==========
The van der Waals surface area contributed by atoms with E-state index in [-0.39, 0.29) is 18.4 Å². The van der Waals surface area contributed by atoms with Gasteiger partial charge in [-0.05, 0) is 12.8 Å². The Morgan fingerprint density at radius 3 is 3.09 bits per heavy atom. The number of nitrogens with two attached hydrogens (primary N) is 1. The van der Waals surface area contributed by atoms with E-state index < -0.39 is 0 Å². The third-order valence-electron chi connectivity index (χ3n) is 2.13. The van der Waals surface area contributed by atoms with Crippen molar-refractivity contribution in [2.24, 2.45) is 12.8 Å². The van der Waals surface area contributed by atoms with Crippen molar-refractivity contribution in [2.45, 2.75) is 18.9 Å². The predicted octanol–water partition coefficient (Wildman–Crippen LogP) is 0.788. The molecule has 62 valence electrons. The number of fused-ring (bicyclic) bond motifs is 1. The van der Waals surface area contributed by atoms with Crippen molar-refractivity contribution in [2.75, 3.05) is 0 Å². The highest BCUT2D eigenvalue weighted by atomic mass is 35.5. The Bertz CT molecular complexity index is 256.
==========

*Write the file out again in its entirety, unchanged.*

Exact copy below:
The van der Waals surface area contributed by atoms with E-state index in [-0.39, 0.29) is 18.4 Å². The van der Waals surface area contributed by atoms with Gasteiger partial charge in [-0.05, 0) is 12.8 Å². The Morgan fingerprint density at radius 3 is 3.09 bits per heavy atom. The number of nitrogens with two attached hydrogens (primary N) is 1. The van der Waals surface area contributed by atoms with E-state index < -0.39 is 0 Å². The third-order valence-electron chi connectivity index (χ3n) is 2.13. The van der Waals surface area contributed by atoms with Crippen molar-refractivity contribution in [2.24, 2.45) is 12.8 Å². The van der Waals surface area contributed by atoms with Crippen molar-refractivity contribution in [2.45, 2.75) is 18.9 Å². The predicted octanol–water partition coefficient (Wildman–Crippen LogP) is 0.788. The molecule has 62 valence electrons. The number of fused-ring (bicyclic) bond motifs is 1. The van der Waals surface area contributed by atoms with Crippen molar-refractivity contribution in [2.75, 3.05) is 0 Å². The highest BCUT2D eigenvalue weighted by atomic mass is 35.5. The Bertz CT molecular complexity index is 256.